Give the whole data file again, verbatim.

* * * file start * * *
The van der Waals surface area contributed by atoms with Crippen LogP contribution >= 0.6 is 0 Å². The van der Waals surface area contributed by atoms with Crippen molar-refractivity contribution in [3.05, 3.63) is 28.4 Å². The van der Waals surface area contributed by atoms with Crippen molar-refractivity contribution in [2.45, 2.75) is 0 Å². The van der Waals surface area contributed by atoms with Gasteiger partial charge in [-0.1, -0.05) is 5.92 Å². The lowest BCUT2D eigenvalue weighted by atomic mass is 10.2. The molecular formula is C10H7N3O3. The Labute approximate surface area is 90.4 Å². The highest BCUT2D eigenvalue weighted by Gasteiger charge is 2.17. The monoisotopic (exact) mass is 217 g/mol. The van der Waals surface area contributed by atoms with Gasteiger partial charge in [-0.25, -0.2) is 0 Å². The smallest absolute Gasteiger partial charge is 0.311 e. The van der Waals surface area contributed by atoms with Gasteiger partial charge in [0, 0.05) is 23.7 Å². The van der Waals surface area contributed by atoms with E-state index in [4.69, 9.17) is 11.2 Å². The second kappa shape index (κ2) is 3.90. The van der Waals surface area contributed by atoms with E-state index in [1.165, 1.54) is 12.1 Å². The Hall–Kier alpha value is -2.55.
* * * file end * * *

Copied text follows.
The van der Waals surface area contributed by atoms with Crippen LogP contribution >= 0.6 is 0 Å². The van der Waals surface area contributed by atoms with Crippen molar-refractivity contribution in [3.05, 3.63) is 28.4 Å². The van der Waals surface area contributed by atoms with Crippen molar-refractivity contribution in [2.45, 2.75) is 0 Å². The van der Waals surface area contributed by atoms with Gasteiger partial charge in [-0.1, -0.05) is 5.92 Å². The lowest BCUT2D eigenvalue weighted by atomic mass is 10.2. The molecular formula is C10H7N3O3. The Labute approximate surface area is 90.4 Å². The highest BCUT2D eigenvalue weighted by Gasteiger charge is 2.17. The monoisotopic (exact) mass is 217 g/mol. The van der Waals surface area contributed by atoms with Gasteiger partial charge in [-0.25, -0.2) is 0 Å². The smallest absolute Gasteiger partial charge is 0.311 e. The van der Waals surface area contributed by atoms with Gasteiger partial charge in [0, 0.05) is 23.7 Å². The van der Waals surface area contributed by atoms with E-state index in [4.69, 9.17) is 11.2 Å². The second kappa shape index (κ2) is 3.90. The van der Waals surface area contributed by atoms with E-state index in [1.165, 1.54) is 12.1 Å². The Hall–Kier alpha value is -2.55.